Anita Rao
But that may be changing. With millions of YouTube and TikTok makeup tutorials, it’s easier than ever to find folks breaking the rules of who can wear makeup, how and when.

Rae Nudson
I think that YouTube and social media has been a real way for people to participate in the beauty industry and in makeup, and so you can create these beauty looks and kind of find a different community and people that wear makeup differently — just on the internet. You don’t have to leave your house; you don’t have to maybe face the same risks of going outside in a full face of makeup. So I think that that has really democratized the beauty industry in a way, but I think that power is still kind of held at the top.

Anita Rao
So what will it take to shift those power structures and make the products more reflective of the range of folks who want to wear them? Dawn has a few ideas.

Dawn Mitchell
I’d love to see makeup tools that are for people that have any hand-capable problems, with holding just a tool brush. With the breast cancer, I had a problem grasping the brushes in my hands. So I’d love to see a change in some makeup tools. I’d love to see more bright colors across different communities, and I’d like to see less shaming for men that decide that they would like to contour their face a little bit — and to come up with brands and packaging that is gender friendly. It’s starting, but again, just like we saw the big trend in 2020, when there were a lot more African Americans and people of color being added to the fashion magazines, and a year later it’s now 2022, and that’s already declined by like 11%, so we got to get this conversation moving and reved up — and honestly it’s just about being more inclusive for everybody.

Anita Rao
Makeup enhances with products like foundation, lipstick and eyeliner. You can emphasize the facial features you already have, but those same products can also be used to create an illusion, which is why cosmetics have long been an essential component of performance art, and in particular — drag. Just ask Natasha Noir Nightly, a drag queen activist and the 2018 winner of the Myth Blue Ridge Pride Pageant in western North Carolina. I’ll let her describe herself.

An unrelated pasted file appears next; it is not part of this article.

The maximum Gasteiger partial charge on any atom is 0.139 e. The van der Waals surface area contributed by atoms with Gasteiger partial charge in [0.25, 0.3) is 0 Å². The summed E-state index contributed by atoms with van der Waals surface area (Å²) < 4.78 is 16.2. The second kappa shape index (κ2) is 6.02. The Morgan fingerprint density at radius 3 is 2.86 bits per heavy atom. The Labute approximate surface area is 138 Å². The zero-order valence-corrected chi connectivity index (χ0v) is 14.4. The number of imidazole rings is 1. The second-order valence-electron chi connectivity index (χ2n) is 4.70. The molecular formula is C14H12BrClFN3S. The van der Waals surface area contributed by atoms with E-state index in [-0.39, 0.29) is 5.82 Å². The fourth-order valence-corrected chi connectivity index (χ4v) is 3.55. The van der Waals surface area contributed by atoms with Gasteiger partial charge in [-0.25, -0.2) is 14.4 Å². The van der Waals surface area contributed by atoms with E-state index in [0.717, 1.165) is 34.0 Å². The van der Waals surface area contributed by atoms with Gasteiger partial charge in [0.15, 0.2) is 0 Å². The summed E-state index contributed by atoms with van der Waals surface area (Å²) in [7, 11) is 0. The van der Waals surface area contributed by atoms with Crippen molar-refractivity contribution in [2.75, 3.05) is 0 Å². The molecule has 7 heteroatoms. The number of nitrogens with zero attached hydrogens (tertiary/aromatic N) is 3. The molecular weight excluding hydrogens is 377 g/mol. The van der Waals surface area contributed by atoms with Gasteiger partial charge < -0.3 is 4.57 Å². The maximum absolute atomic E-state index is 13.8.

Natasha Noir Nightly
So Natasha is a six foot-something, glitter-bearded, drag monster. I think that’s probably the best way to put it. I’ve kind of honed her to be a little bit more of the kind of aggressively, maternal side of myself. So she is my loud, my aggressively-caring….she is the most powerful elements of all of the feminine, maternal figures that I’ve had in my life.

Anita Rao
Natasha’s makeup skills have come a long way since she started doing drag about seven years ago. It took her a bit of time to master the look, and she learned a lot in the process.

Natasha Noir Nightly
When I started doing drag, I had no idea how to apply makeup in general. I had done theatre for a little bit, and the brief moment of how we put theatre makeup on is not exactly the most informative when you’re 16 and don’t really care about what the adults are saying. And as I progressed in my drag career, I learned more about my facial structure and how to either change, emphasize or whatever. So I have what I affectionately call: sneak face, which means I have a very narrow front to my face and a lot of profile. And so I’ve learned that to create a more dynamic, more front-facing illusion, I need to contour my face in a way that kind of brings out the sides of my face and emphasizes more of like a square, rounded shape as opposed to a long and narrow one.

Anita Rao
Natasha doesn’t shave or hide her beard as a queen, so figuring out how to work around facial hair has become part of her regular makeup process.

Natasha Noir Nightly
I don’t have to contour my chin or my jawline because I have a black base. I have a black chin strap. It’s like going all the way around, where a lot of non-bearded drag queens specifically would either highlight or contour to make them have a bigger jawline. And so I use a very, very full coverage foundation, and build that up, so that you know — I have a new skin, essentially. I then have to go in and re-color my beard, and I’ve done that to match my wigs — which, I never wear like a human-color wig. I’m always somewhere in the jewel tones or purples, and so I’ve colored my beard purple, lavender, what have you — or just emphasized with black, and so I’ve had to go in and re-shape my facial hair to kind of add into that illusion.

Anita Rao
When Natasha stepped out of drag, her relationship to makeup changes, but she’s still in the process of figuring out exactly how.